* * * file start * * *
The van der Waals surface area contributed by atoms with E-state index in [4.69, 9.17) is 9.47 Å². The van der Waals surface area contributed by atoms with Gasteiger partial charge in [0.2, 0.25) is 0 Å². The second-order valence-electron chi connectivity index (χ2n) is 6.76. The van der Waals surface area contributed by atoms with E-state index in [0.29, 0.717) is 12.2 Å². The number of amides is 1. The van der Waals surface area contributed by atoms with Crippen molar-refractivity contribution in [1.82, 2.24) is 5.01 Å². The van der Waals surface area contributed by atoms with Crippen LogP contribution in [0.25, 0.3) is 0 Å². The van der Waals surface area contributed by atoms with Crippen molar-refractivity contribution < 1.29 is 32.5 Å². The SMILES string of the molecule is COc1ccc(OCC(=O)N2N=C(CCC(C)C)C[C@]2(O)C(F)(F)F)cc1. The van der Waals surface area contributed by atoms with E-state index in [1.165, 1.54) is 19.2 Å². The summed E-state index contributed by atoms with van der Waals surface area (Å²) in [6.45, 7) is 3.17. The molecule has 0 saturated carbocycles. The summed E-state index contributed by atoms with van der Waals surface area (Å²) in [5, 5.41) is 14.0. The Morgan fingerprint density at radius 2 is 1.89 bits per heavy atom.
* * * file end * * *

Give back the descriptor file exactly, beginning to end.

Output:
The van der Waals surface area contributed by atoms with E-state index in [4.69, 9.17) is 9.47 Å². The van der Waals surface area contributed by atoms with Gasteiger partial charge in [0.2, 0.25) is 0 Å². The second-order valence-electron chi connectivity index (χ2n) is 6.76. The van der Waals surface area contributed by atoms with E-state index in [0.29, 0.717) is 12.2 Å². The number of amides is 1. The van der Waals surface area contributed by atoms with Crippen molar-refractivity contribution in [1.82, 2.24) is 5.01 Å². The van der Waals surface area contributed by atoms with Crippen LogP contribution in [0.25, 0.3) is 0 Å². The van der Waals surface area contributed by atoms with Crippen molar-refractivity contribution < 1.29 is 32.5 Å². The SMILES string of the molecule is COc1ccc(OCC(=O)N2N=C(CCC(C)C)C[C@]2(O)C(F)(F)F)cc1. The van der Waals surface area contributed by atoms with E-state index in [1.165, 1.54) is 19.2 Å². The summed E-state index contributed by atoms with van der Waals surface area (Å²) in [6.45, 7) is 3.17. The molecule has 0 saturated carbocycles. The summed E-state index contributed by atoms with van der Waals surface area (Å²) in [5, 5.41) is 14.0. The Morgan fingerprint density at radius 2 is 1.89 bits per heavy atom.